The City of Richmond Archives holds records created by Council, its committees, and municipal departments involved in guiding land use in Richmond from the very earliest town planning discussions to recent zoning bylaws. Before the post World War II growth of suburban development, the local government role in guiding land use was largely carried out through building and subdivision approval. In Richmond, the first subdivision plans approval bylaw was passed in 1908. The Archives holds a variety of early subdivision plans.
After World War II the need for formal planning and building control became more pressing; land was being subdivided and buildings were being constructed at an increasing rate. In 1947, Bylaw 1071 was adopted establishing a Town Planning Commission to advise Council in carrying out the powers and provisions of the provincial “Town Planning Act” (1925).
The Archives holds the original minutes and reports of the Town Planning Commission (1948-1957), and its successor body, the Advisory Planning Commission (1958-1991).
As evidenced in the early meeting minutes, the Town Planning Commission was empowered to issue or deny building permits and to make decisions relating to permissible activities on specific properties. The Commission was assisted in its decision making by the Municipal Engineer and the Municipal Clerk.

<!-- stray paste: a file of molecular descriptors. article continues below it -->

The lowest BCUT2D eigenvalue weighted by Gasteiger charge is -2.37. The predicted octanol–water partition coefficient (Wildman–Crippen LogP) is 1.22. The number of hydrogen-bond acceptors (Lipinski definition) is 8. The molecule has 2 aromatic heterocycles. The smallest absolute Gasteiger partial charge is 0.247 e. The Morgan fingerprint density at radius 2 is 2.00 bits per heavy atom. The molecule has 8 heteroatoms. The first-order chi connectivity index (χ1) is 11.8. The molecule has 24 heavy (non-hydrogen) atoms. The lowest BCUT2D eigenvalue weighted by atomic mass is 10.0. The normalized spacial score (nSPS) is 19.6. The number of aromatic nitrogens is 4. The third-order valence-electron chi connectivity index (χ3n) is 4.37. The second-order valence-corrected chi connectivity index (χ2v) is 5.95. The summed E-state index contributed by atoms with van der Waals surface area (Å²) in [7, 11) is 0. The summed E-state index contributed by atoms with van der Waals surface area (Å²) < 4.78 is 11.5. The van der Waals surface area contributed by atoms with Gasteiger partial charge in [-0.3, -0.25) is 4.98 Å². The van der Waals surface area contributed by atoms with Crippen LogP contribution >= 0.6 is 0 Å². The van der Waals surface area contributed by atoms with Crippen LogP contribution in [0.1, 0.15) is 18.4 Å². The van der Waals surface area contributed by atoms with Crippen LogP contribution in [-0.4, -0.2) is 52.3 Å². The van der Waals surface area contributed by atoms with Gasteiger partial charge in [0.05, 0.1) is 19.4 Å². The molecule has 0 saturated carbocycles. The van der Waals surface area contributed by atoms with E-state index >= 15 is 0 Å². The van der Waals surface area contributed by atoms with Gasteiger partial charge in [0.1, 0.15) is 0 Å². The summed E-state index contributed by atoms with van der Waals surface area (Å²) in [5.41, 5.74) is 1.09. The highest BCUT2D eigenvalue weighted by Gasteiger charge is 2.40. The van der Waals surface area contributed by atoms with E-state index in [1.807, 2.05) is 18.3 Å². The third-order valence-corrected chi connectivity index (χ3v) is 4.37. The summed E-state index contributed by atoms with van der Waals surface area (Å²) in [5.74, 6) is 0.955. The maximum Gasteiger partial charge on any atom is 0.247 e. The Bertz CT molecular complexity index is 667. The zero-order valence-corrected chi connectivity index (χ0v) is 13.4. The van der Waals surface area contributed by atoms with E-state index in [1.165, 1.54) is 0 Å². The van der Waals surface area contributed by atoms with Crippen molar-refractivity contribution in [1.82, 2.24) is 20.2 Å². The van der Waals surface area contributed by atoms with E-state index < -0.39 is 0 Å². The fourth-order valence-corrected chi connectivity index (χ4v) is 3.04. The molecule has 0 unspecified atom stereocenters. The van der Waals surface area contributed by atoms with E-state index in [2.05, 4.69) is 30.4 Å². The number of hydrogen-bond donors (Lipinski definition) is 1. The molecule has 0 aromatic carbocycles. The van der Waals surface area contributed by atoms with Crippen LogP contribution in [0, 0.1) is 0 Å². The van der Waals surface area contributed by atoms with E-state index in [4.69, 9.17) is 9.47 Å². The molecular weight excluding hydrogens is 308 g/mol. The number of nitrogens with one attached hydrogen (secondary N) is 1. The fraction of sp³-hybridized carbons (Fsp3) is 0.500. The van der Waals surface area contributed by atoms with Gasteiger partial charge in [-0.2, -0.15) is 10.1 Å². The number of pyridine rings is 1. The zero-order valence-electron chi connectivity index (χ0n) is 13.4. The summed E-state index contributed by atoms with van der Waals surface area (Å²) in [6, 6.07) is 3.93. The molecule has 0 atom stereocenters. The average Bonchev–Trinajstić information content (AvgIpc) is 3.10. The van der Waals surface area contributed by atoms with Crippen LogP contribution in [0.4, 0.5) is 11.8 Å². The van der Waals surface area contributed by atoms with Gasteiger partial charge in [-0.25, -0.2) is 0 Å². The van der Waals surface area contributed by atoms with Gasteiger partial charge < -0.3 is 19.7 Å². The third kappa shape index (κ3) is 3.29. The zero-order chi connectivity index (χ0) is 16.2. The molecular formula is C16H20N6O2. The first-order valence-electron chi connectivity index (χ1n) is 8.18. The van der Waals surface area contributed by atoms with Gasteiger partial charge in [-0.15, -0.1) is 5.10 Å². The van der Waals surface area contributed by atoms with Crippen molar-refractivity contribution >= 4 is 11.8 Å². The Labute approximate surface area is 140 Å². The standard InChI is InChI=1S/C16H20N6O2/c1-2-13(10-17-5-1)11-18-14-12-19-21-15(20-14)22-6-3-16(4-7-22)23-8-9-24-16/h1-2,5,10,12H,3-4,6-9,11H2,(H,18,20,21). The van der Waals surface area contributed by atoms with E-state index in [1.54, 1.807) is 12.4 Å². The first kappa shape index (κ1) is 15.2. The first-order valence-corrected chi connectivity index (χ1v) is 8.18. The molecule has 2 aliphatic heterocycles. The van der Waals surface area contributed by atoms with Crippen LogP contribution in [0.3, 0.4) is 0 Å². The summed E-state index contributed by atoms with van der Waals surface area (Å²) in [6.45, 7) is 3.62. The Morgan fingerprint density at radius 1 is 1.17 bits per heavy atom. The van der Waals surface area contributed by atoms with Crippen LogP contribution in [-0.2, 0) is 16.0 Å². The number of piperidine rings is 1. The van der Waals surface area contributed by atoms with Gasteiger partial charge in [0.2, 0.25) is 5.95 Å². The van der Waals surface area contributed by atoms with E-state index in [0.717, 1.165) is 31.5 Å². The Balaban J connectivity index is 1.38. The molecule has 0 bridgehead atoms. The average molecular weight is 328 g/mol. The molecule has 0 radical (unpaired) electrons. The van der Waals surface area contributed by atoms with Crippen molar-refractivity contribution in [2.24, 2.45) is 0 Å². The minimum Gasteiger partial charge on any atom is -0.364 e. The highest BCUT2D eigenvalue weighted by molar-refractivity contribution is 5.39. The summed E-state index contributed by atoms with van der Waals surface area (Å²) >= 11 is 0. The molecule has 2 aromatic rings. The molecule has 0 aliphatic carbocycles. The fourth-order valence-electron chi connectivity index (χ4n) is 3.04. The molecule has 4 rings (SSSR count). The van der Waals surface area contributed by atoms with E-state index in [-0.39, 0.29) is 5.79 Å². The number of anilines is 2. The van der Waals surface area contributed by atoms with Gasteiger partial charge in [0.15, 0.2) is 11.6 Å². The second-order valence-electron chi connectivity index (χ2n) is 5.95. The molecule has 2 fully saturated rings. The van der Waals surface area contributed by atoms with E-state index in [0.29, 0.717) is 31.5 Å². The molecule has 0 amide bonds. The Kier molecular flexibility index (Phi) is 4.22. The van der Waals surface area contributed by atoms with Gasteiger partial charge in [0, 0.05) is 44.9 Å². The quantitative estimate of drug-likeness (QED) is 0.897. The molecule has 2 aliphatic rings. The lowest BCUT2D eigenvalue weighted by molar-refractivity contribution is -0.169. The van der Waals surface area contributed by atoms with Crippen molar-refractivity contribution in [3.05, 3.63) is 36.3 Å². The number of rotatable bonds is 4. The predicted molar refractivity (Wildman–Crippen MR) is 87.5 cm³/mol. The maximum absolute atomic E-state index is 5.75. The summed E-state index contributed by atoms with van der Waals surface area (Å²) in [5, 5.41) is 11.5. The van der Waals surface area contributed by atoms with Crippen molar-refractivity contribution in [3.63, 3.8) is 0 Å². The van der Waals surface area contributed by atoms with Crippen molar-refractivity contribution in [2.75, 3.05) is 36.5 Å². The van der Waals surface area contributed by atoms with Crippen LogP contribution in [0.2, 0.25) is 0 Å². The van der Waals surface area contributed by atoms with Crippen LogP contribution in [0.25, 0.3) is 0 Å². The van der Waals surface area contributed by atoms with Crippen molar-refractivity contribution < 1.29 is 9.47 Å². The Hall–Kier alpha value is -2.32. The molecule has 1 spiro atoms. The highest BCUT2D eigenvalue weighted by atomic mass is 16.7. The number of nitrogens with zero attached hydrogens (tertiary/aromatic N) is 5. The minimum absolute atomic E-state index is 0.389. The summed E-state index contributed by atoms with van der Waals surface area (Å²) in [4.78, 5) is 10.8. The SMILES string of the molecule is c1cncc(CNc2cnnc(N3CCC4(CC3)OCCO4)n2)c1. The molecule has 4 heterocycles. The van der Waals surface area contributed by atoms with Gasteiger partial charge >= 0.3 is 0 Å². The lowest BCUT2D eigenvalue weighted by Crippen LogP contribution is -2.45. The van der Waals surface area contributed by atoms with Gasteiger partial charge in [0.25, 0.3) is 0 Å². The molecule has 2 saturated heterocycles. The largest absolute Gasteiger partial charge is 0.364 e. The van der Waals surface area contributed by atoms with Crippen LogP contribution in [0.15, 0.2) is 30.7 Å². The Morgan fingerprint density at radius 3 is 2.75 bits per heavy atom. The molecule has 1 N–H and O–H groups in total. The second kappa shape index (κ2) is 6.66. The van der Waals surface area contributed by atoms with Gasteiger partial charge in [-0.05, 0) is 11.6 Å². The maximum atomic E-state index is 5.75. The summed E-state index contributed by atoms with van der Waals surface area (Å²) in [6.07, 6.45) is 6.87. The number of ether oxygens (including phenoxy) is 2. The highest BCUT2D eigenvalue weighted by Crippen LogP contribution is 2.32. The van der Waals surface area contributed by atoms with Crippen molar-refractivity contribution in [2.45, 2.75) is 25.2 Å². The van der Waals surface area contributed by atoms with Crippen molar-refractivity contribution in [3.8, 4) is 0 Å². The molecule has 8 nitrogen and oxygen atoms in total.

With the help of the provincial government’s Regional Planning Division, a comprehensive planning tool was developed in 1949. This was the first zoning bylaw, Bylaw 1134 (1949), for the regulation of land use and building, in 7 types of districts, known as the Town Plan. The bylaw was officially described as: “A bylaw to divide the Corporation of the Township of Richmond into districts and to make regulations in relation thereto, regulating the location, use and height of buildings, size of yards and other open spaces, and the use of land, pursuant to the ‘Town Planning Act’ and the ‘Municipal Act’”.
Until 1957, when Richmond’s first Town Planner was hired, Council’s oversight of the planning process was carried out through the Town Planning Commission and outside consultants. This mechanism proved inadequate to manage growth. In 1955 consultants presented a report which became the basis for the next zoning bylaw, to replace the 1949 bylaw.
Zoning Bylaw 1430 (1956) created 11 use classifications. With multiple amendments (over 1000), it served to guide land use control in Richmond until a new Zoning Bylaw was adopted in 1989. The new 1989 bylaw (Bylaw 5300) was established in association with Richmond’s Official Community Plan, first adopted in 1986. Bylaw 5300 was repealed with the adoption of the present Zoning Bylaw 8500 in November, 2009.
The Archives holds extensive municipal government records of planning functions carried out since the creation of the Planning Department, including those relating to community planning and zoning administration.
[Note – this is an updated version of an article first published in the Spring 2012 issue of the Archives News]